Songwriting Tip of the Week with Matt Redman

Award winning songwriter, Matt Redman shares a one-minute quick tip on writing melody for the congregation…

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Matt Redman has been a full-time worship leader and songwriter since he was 20 years old and his journey has taken him all over the world.  He is known for modern day classic church songs  like ‘The Heart of Worship’, ‘You Never Let Go’ and ‘Blessed Be Your Name’.  His more recent compositions include the Grammy-nominated ‘Our God’, and the double-Grammy winning ’10,000 Reasons’.  Matt is also the author of several books, including The Unquenchable WorshipperFacedownMirrorball,Blessed Be Your Name (co-authored with Beth Redman) and Indescribable (co-authored with Louie Giglio).  Visit Matt’s website at

This video is from Premier Christian Radio of London.  You can find them on the web at

Build A Bridge

Lennon and McCartney called the bridge section of a song, “the middle eight”.  Although there is no rule as to the length and location of your bridge, typically a bridge will be about eight bars and will be located near the middle or last third of your song, usually immediately following the second chorus.  (Personally, I prefer a shorter bridge, if well written.  Some of the best bridges I’ve heard are only a couple of lines.)  But what is the purpose of a bridge?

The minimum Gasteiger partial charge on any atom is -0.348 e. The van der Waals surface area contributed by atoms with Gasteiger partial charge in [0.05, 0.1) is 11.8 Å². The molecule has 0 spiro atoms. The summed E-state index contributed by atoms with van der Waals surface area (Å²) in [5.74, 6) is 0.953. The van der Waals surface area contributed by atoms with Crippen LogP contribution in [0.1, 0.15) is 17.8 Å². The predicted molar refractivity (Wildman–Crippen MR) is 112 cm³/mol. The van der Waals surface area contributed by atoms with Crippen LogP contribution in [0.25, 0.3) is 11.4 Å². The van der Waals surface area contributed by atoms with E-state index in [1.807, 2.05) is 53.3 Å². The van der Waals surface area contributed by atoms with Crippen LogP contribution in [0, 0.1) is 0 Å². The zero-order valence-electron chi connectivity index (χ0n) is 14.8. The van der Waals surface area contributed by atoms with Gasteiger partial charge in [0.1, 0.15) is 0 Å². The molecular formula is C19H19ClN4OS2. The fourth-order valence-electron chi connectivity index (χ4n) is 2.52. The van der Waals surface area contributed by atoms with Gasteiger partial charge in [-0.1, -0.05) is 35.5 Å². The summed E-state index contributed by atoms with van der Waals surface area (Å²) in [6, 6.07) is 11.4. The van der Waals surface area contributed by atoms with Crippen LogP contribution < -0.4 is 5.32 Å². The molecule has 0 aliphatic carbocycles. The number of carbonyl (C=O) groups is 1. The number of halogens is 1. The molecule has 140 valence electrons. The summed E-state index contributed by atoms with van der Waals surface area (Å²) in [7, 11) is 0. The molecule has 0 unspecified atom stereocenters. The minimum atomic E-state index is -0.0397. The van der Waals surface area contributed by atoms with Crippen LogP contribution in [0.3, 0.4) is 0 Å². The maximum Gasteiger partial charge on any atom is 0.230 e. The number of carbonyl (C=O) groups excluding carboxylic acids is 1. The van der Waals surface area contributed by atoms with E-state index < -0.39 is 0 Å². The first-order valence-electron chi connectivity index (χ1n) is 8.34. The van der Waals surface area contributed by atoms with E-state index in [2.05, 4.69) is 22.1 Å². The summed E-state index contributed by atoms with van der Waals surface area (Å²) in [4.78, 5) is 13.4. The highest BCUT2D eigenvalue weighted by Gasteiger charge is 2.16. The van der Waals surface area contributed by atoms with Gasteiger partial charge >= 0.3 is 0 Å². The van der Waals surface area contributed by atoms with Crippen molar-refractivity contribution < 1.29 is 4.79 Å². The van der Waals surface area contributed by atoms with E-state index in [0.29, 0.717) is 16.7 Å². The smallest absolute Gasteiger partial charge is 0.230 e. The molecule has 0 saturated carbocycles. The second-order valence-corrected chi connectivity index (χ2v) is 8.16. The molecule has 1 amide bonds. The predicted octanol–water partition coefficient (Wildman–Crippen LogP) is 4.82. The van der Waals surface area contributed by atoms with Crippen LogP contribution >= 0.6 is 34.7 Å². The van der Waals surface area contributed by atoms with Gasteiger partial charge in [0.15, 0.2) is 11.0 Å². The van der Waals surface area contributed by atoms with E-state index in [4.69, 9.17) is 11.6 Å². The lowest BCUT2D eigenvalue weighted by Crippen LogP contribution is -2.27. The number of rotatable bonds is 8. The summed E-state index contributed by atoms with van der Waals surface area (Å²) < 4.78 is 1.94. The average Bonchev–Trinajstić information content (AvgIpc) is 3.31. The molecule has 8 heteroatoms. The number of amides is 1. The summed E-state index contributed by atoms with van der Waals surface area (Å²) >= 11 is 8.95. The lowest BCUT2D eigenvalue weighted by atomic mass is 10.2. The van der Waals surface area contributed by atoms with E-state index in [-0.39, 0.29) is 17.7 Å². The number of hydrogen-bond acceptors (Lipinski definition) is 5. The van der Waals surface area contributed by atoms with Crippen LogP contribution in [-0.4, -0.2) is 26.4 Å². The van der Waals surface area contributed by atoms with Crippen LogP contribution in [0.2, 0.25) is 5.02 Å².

In short, the bridge is an optional transitional section. Unlike your verses, pre-choruses, and choruses, your bridge should only occur once in any given song, and should be musically and lyrically different from the rest of your song.  A bridge prepares your listener for the return of the original material section.

In classical music the bridge is often a musical passage from one portion of an extended work into another, or serves to smooth what might otherwise be an abrupt modulation.  In popular music however, the bridge lyric is as important as the bridge music.

Lyrically, the bridge is typically used to pause and reflect on the earlier portions of your song, to sum up the main idea in broad terms, or to prepare your listener for the climax.  It can sometimes be an “ah-ha” moment, adding words to expand upon the main theme or helping to finally clarify the previous words or phrases in your song, that may have intentionally had a double meaning.